Plus, scheduling content ahead of time helps you keep content consistent and tap into the best posting times for each platform without forcing you to be online every second of the day. It will take time to figure out the best times and posting frequency for each platform, so don’t worry if you have to keep tweaking and refining your social media scheduling.

      Create Buzz with Campaigns

      Rather than just a here or there tweet or Instagram post, you can use social media to attract audiences to your blog in new ways. By creating social media campaigns (and using hashtags in the right places), you can implement focused, concentrated efforts that can yield a greater return on engagement and traffic to your blog. Plan timely campaigns by setting goals for your desired engagement and how that engagement will translate to new blog traffic.

      Girls Scouts on Twitter.

      Girl Scout’s ongoing #BecauseofGirlScouts Twitter campaign gives them a unique way to share content, and — bonus — invites lots of user-generated content from followers and influencers.

      Stay in Tune with Trends

      From now on, view (creative) bandwagoning as a good thing. As you hone your social listening skills, you can learn to tap into the pulse of virtual buzz and social trends on each platform and customize content to utilize the already-built hype to fuel your efforts to find new audiences. Whether you’re riding the wave of the #InMyFeelingsChallenge, the latest iPhone emoji, or an upcoming holiday (National Pizza Day, anyone?) or season, the natural conversation of buzz-worthy topics can serve as traffic-building vehicles.

      Maria of lifestyle blog The Glam Greek.

      Maria of lifestyle blog The Glam Greek utilizes the buzz of #NationalReadaBookDay to engage ‘grammers and promote her blog.

      American Airlines Facebook post.

      American Airlines uses Facebook to share content related to the trending #NationalCameraDay topic.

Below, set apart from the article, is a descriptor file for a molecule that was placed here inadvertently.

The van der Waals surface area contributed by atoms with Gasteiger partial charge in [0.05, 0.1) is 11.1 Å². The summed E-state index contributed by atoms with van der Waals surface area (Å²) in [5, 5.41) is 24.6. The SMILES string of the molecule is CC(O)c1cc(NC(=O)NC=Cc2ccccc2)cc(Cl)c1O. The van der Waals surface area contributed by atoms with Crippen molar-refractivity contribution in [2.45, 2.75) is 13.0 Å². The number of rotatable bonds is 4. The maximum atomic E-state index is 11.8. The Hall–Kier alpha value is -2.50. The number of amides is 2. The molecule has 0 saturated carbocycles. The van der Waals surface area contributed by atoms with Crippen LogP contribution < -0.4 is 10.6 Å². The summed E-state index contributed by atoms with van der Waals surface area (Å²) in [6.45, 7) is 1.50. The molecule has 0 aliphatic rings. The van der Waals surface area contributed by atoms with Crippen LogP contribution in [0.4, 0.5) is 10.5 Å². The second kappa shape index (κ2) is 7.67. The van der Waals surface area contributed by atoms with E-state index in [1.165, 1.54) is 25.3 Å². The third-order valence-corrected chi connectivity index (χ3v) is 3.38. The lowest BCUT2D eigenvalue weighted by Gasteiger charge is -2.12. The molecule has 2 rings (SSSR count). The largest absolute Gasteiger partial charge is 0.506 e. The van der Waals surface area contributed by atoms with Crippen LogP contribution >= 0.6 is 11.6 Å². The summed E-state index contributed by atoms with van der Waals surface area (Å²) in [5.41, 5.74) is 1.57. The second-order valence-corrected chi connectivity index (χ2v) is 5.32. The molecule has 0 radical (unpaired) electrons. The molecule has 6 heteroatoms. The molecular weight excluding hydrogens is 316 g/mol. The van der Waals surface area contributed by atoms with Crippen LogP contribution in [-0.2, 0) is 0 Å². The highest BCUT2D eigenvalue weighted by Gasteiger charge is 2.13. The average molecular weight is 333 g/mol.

Lego's Royal Wedding-themed Instagram post.

      Talk about relevance: Lego’s Royal Wedding-themed Instagram post was promotion perfectly timed.

      JetBlue's Star Wars-themed holiday Twitter post.

      Embracing the Star Wars-themed holiday with a smartly-designed tweet? Social media marketing brilliance. Kudos, JetBlue.

      Promote Across Networks

      Let your social media marketing efforts work together. Instead of merely recycling content across platforms, share unique content on each platform that connects users to the content on other platforms — for example, you could share a “behind-the-scenes” moment on your Instagram story while sharing a post excerpt or reader comment on your Twitter. This only-get-it-here method of social marketing will help encourage users to engage with you on multiple platforms — thus getting even more exposure to your marketing efforts.

      Optimize for Mobile

      Ready for a whopper of a fact? Here goes: 91 percent of social media users are accessing social channels via mobile devices. With the total number of mobile phone users reaching more than 5 billion (up 4 percent from last year), more people than ever are accessing their social media channels on the go. Simply put, this means that your content — both on social media and on your website — needs to be mobile friendly, optimized for smartphone-toting audiences, whether they are commuting to work, on their lunch break, or in line at the supermarket.

      People on train platform looking at their phones.

      Don’t Neglect SEO

      Just because you’re intent on upping your social game to bring increased traffic to your blog doesn’t mean you can ignore the necessary task of optimizing your content (and website) for search engines. We’ve got A-plus guides to SEO — check them out here.

      Keep Your Eyes on Analytics

      Because social media changes so often, and marketing on the various platforms can be a trial-and-error process, you need to keep tabs on what’s working — and what isn’t. A social monitoring tool like Sprout Social or Social Report can give you valuable insights on social media activity and the results of your marketing efforts.